There is a Talmudic adage I've used before, in fact in my first post for MNN: "My life has been blessed, because I never knew I needed anything until I had it." It so succinctly summarizes the situation when something pops onto the scene and you go "Wow, my life is so much better now!" That was my first thought when I saw the world-changing biēm Butter Sprayer.
It’s a unitasker, a term invented by the Unclutterer to describe things in your kitchen that do only one thing, often one marginally useful thing. The world’s favorite unitasker is the Hutzler banana slicer, a $4 plastic item that elicited some of the best reviews ever published on Amazon.
Unlike the banana slicer, the biēm Butter Sprayer costs upwards of $129. Up on Kickstarter now, it also does something that few people every knew they needed: It uses a rechargeable battery to melt one end of a stick of butter at exactly the right rate to spray out of a nozzle onto your toast or your popcorn. The result of two years of research by some of the best engineering minds in San Francisco, it is “beautiful, simple, and easy to use.”
Of course, a few years ago a product like this would have been DOA, because butter was either verboten or a secret treat. Then we found out that we had all been sold a bill of goods with that margarine crap and butter was not the killer we thought it was, and it has made a big comeback. Perhaps that’s the problem here, that after so many years, we've forgotten how to deal with butter and need some high-tech intervention.
According to Wired, biēm inventor Doug Foreman has issues with butter:
“You know when you get up in the morning, and you’re in the ozone before you’ve had coffee,” he says. “You throw a pat of butter in the skillet and go make coffee, and come back and the butter is smoking.”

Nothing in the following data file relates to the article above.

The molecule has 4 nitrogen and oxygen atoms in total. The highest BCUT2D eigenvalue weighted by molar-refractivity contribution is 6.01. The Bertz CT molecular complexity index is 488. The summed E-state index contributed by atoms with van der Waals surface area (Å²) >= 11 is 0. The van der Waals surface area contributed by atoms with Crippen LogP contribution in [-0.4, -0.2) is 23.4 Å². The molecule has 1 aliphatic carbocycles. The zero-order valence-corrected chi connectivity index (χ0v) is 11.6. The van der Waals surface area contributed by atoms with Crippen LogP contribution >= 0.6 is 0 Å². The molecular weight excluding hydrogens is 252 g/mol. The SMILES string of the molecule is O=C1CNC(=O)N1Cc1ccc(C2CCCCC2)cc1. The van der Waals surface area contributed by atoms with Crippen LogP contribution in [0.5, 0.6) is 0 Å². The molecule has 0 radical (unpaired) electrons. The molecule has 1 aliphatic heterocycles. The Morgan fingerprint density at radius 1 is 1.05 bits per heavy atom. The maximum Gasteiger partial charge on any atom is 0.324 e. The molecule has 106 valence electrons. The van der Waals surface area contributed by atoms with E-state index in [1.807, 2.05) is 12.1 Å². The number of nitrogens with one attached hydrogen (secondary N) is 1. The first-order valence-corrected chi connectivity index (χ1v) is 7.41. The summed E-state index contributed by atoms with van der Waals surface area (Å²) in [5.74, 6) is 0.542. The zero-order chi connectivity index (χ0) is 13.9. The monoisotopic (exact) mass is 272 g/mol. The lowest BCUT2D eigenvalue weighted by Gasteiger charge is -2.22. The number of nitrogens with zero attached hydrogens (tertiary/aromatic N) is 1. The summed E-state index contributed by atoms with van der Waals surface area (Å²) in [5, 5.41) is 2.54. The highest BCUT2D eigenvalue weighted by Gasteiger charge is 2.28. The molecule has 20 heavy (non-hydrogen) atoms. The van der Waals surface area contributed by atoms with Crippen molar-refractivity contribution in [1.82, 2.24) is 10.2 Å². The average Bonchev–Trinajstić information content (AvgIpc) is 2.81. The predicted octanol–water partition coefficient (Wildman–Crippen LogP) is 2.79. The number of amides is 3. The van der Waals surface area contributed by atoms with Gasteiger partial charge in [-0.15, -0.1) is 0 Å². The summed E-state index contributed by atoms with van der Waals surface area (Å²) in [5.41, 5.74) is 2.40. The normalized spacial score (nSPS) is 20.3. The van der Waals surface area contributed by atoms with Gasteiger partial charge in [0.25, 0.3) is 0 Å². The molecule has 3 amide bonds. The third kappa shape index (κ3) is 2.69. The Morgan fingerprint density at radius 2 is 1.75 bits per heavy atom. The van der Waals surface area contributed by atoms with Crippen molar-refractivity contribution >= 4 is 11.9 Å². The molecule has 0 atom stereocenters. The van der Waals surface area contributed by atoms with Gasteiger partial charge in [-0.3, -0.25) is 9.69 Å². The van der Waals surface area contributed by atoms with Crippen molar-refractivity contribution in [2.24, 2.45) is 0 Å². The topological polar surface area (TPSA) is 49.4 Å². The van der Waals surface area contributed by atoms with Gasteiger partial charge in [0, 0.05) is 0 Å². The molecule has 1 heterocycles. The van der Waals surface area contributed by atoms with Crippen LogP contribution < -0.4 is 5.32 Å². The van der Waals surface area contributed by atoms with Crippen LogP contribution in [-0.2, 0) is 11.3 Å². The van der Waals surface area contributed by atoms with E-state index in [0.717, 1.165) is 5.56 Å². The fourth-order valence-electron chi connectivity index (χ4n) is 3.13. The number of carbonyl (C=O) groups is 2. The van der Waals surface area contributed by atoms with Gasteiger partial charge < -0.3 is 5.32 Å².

It’s true, life is hard. So, for that matter, is butter — if you don’t take it out and leave it on the counter for a while. Or be like Europeans and keep it on the counter in a butter dish or butter bell, next to the eggs.
Instead, we have a device with a butter reservoir that senses the amount of butter, an accelerometer to determine when you pick it up and turn it on, an aerosol nozzle that mixes butter and air. But it’s not part of the Internet of Buttery Things. As Wired notes,
It’s smart, but not “IoT smart,” Foreman says. “I don’t need Biem to text me to buy more butter.”
Back on the issue of essentials, former New York Times food writer Mark Bittman once described what he had in his very tiny kitchen:
A young journalist called and asked what, after all, I considered essential in a modern kitchen? "A stove, a sink, a refrigerator, some pots and pans, a knife and some serving spoons," I answered. "All else is optional."
MNN’s Starre Vartan adds some more chazerai (Yiddish for junk) to her kitchen. Like Starre, we have a few gadgets in our house that make our lives easier and more comfortable in the kitchen, from the indispensable rice cooker to my beloved espresso machine.
But I do think we'll take a pass on the biēm Butter Sprayer.